We pull back to an ultra-wide shot of Daenerys, alone in the middle of the wasteland, with nothing but grief for company. In an episode that's full of scenes that suddenly pull back to show the bigger picture, this is the most disturbing instance.
Meanwhile, Davos Seaworth is caught between two very different perspectives: that of Salladhor Saan, a saucy Lysene pirate with 30 ships, and his own son Matthos. They are both going to follow King Stannis, for very different reasons that are not entirely sound.
Salladhor Saan wants to help sack King's Landing because he hopes to seize a ton of gold in the process — and he thinks his name will be sung about afterwards. (Actually, Davos' arguments for Salladhor joining their cause are mutually contradictory. On the one hand, he says few pirates live long, but then he also says piracy is too easy and Salladhor needs a real challenge. Which is it: Is this a way to live longer, or to take a bigger risk?) And then Salladhor goes off on a weird tirade about wanting the chance to seduce Queen Cersei, and the only god being between a woman's legs. (And actually, this was the one scene in the episode that needed an edit, because that stuff seemed pointless and bizarre.)
Meanwhile, Matthos is a true believer in the fire religion that Stannis has reluctantly signed on to, the worship of R'hllor. He's deeply offended by Salladhor's desire to make this all about him — because it's all about Stannis, the "Lord of Light." Meanwhile, Davos doesn't worship gold, like Salladhor, or R'hllor, like his son — he worships Stannis, who raised him up and gave his son an education and a future. Both Davos and Salladhor say that all over the world, people worship different gods, but prayer never works. Matthos points out that Davos always came home safely from his sea voyages. Davos responds that he wasn't praying, but Matthos says that he was the one praying for his father's safe return.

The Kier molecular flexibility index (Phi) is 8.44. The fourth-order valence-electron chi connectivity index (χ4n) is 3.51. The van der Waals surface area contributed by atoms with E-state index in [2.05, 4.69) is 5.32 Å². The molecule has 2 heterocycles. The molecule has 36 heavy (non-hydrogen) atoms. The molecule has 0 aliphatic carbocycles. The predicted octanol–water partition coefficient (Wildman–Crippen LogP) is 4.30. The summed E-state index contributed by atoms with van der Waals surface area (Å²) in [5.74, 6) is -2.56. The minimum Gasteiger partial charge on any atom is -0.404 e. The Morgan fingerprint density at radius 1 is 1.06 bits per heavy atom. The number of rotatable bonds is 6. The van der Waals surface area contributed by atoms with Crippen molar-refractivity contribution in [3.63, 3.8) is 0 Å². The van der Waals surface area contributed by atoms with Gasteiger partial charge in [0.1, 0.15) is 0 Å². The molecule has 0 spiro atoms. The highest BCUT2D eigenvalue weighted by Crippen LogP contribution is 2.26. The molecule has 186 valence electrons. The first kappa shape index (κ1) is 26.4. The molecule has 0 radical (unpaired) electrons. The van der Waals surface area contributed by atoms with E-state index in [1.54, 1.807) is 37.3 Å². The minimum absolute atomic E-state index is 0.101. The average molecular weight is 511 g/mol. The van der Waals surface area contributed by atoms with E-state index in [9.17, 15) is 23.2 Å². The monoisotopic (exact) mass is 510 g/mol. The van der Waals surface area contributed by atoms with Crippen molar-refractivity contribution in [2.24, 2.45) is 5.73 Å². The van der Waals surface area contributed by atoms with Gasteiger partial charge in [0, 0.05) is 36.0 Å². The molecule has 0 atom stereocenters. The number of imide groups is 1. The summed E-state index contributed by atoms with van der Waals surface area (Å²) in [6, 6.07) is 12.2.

Oh, and then after Davos and his son visit King Stannis and Melisandre the fire priestess, she whispers creepily in Matthos' ear about the wonderful purity of death by fire. And then once alone with Stannis, she talks him into screwing her on top of his war map, so she can give him a son. Ah, that old time religion.
Jon Snow's girl trouble
I mentioned above that there are two scenes where someone gets sneaked up on in this episode — the second comes at the very end. Jon Snow is spying on the mysterious figure (creature?) who carries away the new-born son of Craster, the man who marries his daughters and sacrifices his sons. And then suddenly, Craster comes up behind Jon Snow and whacks him in the head, proving that sometimes going from being the watcher to the watched can be a painful experience.
Snow has been trying to follow the orders of the Lord Commander Jeor Mormont (Jorah's father) last episode: to keep his mouth shut and turn a blind eye to the wrongness of Craster's household. But Samwell Tarly hasn't helped, what with befriending one of Craster's daughters, the pregnant Gilly. (The same girl who parroted the words about being safe with her lord Craster last week.) Jon Snow quite sensibly points out that he and Samwell can't do anything for Gilly — but then when he sees Craster going into the woods with a baby boy, he can't resist following and seeing what happens to the baby — which leads to the aforementioned wallop on the back of the head.
Game of Thrones is a show that features blinding reversals on a super regular basis — but last night's episode was just jam-packed with them. Rakharo goes from the steadfast savior to a head in a bag. Janos Slynt goes from a high lord to an exile, in an instant. Theon goes from the proud returning son to a preening disappointment. Ros learns to turn her frown upside-down. And so on. And many of these reversals have to do with a basic fact of life in the Seven Kingdoms: there are eyes everywhere, and you never know who's watching — and what they're going to make of you.